A council branded one of the worst in Scotland has been ordered to seek outside help to solve its problems.
Inverclyde Council has been told to solve its problems
The Accounts Commission said Inverclyde Council requires "urgent remedial action" to address weaknesses in its leadership and direction.
Public Services Minister Tom McCabe said the findings were "completely unacceptable" and urged the council to tackle its failings.
Council leader Alan Blair said it had drawn up a recovery plan.
The commission's report, published on Thursday, said Inverclyde needed better leadership, more consistent decision-making and urged it to carry out a "recovery exercise".
The Accounts Commission report is part of a drive which began in 2003 to assess whether councils are meeting their legal duty to improve services.
Its deputy chair, Isabelle Low, said the report was the most critical so far and added that problems could be traced back to 1996 with local government reorganisation.
"Extensive and fundamental weaknesses in leadership and direction by elected members and senior management are preventing Inverclyde from improving," she said.
The Liberal Democrat-controlled council covers Greenock, Gourock and Port Glasgow and the report said its elected members and senior officers were not working together effectively.
"Relations between members and the council management are not good and this results in mutual frustration and hinders progress," said the report.
It said the performance of some services, including housing and information technology, had been "consistently poor".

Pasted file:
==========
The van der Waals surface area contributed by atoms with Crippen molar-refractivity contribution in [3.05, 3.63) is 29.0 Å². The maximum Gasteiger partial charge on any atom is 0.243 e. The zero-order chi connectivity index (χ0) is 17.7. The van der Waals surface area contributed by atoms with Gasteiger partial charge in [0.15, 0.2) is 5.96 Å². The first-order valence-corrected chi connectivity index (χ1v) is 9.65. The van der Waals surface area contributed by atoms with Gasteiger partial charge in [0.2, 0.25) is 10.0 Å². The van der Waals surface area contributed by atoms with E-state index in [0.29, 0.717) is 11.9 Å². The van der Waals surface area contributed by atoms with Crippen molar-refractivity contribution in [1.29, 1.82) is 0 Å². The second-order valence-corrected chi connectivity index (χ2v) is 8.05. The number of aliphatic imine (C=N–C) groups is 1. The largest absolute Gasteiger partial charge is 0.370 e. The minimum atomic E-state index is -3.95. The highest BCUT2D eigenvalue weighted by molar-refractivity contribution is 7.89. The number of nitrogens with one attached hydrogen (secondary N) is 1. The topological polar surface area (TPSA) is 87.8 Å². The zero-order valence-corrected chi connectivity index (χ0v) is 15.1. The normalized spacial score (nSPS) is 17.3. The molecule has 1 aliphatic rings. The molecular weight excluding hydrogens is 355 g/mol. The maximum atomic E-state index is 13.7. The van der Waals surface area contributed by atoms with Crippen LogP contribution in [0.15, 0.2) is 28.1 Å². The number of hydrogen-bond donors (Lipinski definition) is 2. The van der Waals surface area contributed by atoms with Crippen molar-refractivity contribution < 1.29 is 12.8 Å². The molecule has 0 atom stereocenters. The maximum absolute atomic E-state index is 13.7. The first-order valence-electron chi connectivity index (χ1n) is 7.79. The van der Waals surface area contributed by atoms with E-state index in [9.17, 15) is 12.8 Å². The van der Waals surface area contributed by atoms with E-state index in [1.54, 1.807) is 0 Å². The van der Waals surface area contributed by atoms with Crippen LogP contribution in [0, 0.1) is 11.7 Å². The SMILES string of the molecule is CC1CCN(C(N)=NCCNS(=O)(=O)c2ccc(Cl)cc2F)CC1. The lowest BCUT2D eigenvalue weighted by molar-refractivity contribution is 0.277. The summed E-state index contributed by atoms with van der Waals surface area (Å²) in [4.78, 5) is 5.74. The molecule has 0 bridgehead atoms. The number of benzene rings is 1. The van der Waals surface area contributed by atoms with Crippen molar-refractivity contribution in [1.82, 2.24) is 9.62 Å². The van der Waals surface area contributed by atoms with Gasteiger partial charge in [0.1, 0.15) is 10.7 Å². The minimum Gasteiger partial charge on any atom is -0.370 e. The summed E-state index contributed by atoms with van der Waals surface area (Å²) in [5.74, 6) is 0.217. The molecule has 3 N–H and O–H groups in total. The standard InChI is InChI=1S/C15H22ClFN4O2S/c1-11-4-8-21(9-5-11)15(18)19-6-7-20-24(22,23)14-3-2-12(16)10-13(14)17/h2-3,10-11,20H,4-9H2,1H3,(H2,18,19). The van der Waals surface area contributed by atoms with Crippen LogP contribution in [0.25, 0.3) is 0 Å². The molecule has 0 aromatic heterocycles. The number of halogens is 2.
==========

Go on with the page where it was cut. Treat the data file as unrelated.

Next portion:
Detailing some of the council's financial problems, the report noted "significant" under-spends in education and social work - resulting not from cost savings but from deficiencies in budgeting.
It also pointed out that 157 officials were receiving allowances for carrying out extra responsibilities on a temporary basis, suggesting the structure of the council might need changing.
Commenting on the findings, Mr McCabe said: "Local people expect and deserve the best possible service from Inverclyde Council.
"The council has clearly not delivered across all areas in the period covered by the report - that is obviously a grave concern and a major disappointment.
"I will visit Inverclyde in the next few days to seek personal assurances that the recovery group is working to address the problems."
Council leader Alan Blair responded by saying the recovery process would look at ways of improving and its proposals for change would be checked by external experts.
Tom McCabe said the findings were "completely unacceptable"
The report findings were also accepted by the Convention of Scottish Local Authorities (Cosla).
Its president Pat Watters said: "Although the report does not criticise the quality of services provided by Inverclyde - indeed a number of services are praised in the report - it does identify the inability to monitor and challenge services and ensure they are properly accountable to local people."
Public sector union Unison said it accepted some of the criticisms but accused the report of failing to give credit to staff and managers for providing public services.
Margaret Smith, the Scottish Liberal Democrats' spokeswoman on local government, said the Labour administration which ran the council for the first seven years of its existence bears "a heavy responsibility" for its problems.
The Scottish Nationalist Party claimed the problems were the result of "mismanagement" by its Labour and Liberal Democrat administrations.